Pensions - Articles - Accounting standards change to hit FTSE pension schemes


Incoming changes to IFRIC 14 rules and increased pressure on companies to accelerate contributions could worsen FTSE 100 balance sheets by up to £100bn, with more than a quarter being hit to the tune of £1bn, according to the latest edition of LCP’s landmark AfP report . With the Pensions Regulator pushing employers to ‘mend the roof while the sun’s shining’, the ability to pay dividends or raise capital may be at risk for some and we could see increased regulatory capital requirements in the financial sector.

 The report – now in its 26th year – also acknowledges the current spotlight on the audit market. A complete overhaul of the audit sector is likely, with a new Independent Regulator, the Audit, Reporting and Governance Authority (ARGA). In addition, the Competition & Markets Authority (CMA) is proposing tough new measures. Together, these could bring more focus on how pension figures are audited and on an auditor’s role in cases where companies have become insolvent.

 Other key findings of this year’s report include:
 FTSE 100 companies have continued to pay more in shareholder dividends than pension contributions, paying around £90bn in dividends, seven times more than the £13bn paid to pension schemes. This increase from 2017 (when dividends were six times contributions) is due to higher dividend payments, rather than a drop in contributions

 Somewhat controversially, FTSE 100 companies on average provided their CEOs with pension contributions worth 25% of basic pay in 2018, despite pressure to bring executive pensions into greater alignment with those of the wider workforce

 In line with wider de-risking trends and as the appetite for pension risk continues to fall, FTSE 100 companies have moved away from equities in favour of other asset classes. For the first time, less than 20% of their pension assets are now in equity holdings

 Although the average estimated cost of correcting historic gender inequality in “GMP” benefits of 0.4% in liabilities or £1.3bn in total is considerably lower than forecasts made before the Lloyds judgment, six FTSE 100 companies still took a hit to profits of £100m or more

 Potential RPI reform could change funding positions by up to 20%, in some cases a 20% improvement, in others, a 20% deterioration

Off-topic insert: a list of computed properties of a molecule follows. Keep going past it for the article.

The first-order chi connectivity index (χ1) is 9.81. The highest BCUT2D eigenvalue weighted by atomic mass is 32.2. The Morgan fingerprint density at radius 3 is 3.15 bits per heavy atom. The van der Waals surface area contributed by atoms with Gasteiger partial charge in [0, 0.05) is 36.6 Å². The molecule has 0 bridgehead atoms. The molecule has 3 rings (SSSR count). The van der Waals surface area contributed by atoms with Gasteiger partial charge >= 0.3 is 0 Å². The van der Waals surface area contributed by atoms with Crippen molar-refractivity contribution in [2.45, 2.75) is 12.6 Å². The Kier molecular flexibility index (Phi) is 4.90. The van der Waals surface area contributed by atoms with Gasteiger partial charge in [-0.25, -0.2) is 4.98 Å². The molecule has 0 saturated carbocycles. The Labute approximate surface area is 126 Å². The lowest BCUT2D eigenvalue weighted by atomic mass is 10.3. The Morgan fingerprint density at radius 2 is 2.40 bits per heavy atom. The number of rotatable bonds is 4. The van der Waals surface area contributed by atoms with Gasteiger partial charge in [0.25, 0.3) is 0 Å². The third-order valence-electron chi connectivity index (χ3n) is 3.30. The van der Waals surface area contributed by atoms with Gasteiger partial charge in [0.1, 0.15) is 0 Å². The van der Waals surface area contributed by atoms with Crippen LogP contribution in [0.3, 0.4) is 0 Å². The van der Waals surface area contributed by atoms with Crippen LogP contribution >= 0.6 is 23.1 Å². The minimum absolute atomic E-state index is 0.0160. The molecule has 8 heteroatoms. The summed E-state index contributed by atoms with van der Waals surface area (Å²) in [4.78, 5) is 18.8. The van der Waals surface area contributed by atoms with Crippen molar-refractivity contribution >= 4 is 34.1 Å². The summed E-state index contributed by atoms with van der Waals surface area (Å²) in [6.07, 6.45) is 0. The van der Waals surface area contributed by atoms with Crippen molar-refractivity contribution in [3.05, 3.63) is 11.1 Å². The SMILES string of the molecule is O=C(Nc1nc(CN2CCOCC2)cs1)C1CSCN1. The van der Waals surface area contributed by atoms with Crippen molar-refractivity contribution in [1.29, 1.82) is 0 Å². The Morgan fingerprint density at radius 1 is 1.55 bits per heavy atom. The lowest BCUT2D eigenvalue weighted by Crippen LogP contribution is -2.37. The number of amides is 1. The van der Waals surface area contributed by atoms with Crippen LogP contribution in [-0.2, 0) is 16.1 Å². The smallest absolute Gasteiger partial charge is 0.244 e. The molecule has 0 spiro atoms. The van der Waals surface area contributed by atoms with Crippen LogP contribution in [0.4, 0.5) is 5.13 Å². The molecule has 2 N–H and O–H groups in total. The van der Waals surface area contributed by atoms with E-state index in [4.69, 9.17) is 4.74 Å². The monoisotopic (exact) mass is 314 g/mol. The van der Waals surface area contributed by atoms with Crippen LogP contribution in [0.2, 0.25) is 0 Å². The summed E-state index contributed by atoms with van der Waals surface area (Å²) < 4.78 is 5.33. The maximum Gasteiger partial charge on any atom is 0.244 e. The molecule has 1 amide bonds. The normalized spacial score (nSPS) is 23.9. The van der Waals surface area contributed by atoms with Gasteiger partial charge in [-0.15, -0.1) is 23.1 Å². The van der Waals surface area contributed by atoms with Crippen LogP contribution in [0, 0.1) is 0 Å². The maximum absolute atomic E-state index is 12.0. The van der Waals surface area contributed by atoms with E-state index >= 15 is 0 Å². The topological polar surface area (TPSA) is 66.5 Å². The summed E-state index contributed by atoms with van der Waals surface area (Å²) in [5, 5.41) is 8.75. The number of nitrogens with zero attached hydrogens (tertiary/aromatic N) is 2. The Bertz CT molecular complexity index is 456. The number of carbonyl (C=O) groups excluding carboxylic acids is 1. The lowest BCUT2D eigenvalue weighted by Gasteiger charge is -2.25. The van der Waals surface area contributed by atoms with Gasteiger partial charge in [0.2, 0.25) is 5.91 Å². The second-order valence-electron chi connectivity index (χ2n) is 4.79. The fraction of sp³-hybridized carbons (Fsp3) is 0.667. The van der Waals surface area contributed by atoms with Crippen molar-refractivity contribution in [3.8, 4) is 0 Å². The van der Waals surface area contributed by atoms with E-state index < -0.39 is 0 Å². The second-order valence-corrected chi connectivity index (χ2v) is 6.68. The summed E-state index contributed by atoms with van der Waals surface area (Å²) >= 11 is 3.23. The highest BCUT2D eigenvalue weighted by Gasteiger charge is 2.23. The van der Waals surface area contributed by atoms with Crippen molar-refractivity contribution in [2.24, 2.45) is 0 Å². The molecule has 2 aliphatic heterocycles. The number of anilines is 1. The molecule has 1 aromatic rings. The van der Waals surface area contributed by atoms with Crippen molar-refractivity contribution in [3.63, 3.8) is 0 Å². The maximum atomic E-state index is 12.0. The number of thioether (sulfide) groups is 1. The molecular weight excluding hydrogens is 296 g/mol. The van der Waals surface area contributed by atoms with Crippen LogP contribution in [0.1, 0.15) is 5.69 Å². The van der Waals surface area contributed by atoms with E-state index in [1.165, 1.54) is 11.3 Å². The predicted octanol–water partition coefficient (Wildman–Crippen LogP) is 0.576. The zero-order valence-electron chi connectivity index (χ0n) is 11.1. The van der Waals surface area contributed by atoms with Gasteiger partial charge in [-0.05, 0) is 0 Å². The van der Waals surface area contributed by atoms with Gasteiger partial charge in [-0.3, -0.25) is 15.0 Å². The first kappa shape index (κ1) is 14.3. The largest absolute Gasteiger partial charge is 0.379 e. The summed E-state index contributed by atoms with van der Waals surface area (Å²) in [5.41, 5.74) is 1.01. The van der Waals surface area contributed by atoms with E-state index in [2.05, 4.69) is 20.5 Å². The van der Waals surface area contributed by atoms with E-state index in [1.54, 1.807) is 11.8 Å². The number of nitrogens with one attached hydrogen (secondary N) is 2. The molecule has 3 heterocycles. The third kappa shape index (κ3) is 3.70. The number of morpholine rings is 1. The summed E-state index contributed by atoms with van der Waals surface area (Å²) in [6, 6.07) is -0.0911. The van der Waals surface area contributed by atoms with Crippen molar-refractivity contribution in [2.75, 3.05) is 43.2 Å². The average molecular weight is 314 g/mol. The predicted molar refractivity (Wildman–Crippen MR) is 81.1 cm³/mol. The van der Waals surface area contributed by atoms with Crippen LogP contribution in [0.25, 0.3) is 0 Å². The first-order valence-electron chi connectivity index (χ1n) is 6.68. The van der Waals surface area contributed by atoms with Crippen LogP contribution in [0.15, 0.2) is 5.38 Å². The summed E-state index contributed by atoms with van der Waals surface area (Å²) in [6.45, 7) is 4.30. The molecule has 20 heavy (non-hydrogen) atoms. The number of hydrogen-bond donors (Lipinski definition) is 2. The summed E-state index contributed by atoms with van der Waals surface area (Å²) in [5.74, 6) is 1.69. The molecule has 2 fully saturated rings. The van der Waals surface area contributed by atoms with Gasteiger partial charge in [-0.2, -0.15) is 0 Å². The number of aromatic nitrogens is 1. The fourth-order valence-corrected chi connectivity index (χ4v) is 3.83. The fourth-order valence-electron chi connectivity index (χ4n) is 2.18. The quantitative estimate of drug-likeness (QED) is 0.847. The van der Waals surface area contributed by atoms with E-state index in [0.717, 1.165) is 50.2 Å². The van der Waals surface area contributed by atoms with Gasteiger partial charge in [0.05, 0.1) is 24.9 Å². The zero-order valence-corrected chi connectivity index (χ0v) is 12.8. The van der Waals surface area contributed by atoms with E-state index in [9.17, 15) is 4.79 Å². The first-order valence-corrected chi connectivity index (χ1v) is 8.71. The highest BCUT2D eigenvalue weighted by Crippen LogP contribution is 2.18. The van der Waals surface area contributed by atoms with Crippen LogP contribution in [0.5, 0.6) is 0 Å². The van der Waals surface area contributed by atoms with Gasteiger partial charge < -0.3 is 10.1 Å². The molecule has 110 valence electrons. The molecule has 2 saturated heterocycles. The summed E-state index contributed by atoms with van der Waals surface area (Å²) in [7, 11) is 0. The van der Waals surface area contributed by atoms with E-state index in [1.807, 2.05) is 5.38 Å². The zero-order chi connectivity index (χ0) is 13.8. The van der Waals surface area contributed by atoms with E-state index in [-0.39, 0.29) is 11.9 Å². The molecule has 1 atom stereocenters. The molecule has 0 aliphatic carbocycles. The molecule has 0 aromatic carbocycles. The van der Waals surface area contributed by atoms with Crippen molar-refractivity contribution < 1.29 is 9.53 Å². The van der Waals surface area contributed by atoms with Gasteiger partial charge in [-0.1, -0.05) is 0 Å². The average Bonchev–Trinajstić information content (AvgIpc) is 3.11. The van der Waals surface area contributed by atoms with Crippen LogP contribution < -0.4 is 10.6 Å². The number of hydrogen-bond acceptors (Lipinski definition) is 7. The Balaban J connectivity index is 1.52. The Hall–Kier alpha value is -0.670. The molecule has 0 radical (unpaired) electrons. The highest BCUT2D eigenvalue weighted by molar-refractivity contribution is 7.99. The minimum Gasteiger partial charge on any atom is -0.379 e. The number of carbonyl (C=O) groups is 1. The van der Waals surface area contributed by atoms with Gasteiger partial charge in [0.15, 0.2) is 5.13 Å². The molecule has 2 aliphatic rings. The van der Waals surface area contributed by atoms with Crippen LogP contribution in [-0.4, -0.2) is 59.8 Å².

Longevity assumptions have reduced life expectancies and in turn, IAS 19 liabilities. This, coupled with the increasing number of parameters determining life expectancy outlooks, has made judgemental assumptions even more difficult for company directors

 Phil Cuddeford, LCP partner and lead author of the report, commented: “Last year saw FTSE 100 companies in pensions accounting surplus throughout the whole year – for the first time in two decades. This is clearly good news. Large contributions and de-risking activity mean that member benefits are safer and more likely to be paid.”

 “The FTSE 100 and the wider pensions industry will also have been relieved that the financial impact of GMP equalisation was significantly less than previously predicted. Despite this, it seems as if FTSE 100 balance sheets aren’t out of the woods just yet.

 With the regulator focusing on risk management and longer-term thinking, companies should be proactive in implementing long-term strategies if they are to meet the incoming regulatory requirements in the updated DB funding code, due to be consulted on later this year.”

 The report also highlights the furore around executive pensions. Analysis of the disclosed accounts for the FTSE 100 shows average CEO contributions of around 25%. This is something that is likely to change following amendments in 2018 to the Corporate Governance Code and announcements by the Investment Association which stated that executive pension contributions should be aligned with the majority of the workforce. Currently only 15% of the FTSE 100 pay pension contributions or cash to their CEO in line with the rates paid to their workforce.

 As in previous years, the report analyses contribution levels in the context of how much those companies paid out in dividends to shareholders. Over 2018, FTSE 100 companies paid around seven times more to shareholders than they paid into their DB pension schemes, an increase from paying six times more in dividends during 2017. Companies will need to strike a delicate balance when it comes to the possible tension between payment of dividends to shareholders and the payment of deficit contributions to pension schemes.

 Phil Cuddeford added: “It is critical to go beyond the single headline statistic when it comes to drawing conclusions on the contributions or dividends debate. There will be many factors to consider and certainly no one-size-fits-all answer.” 

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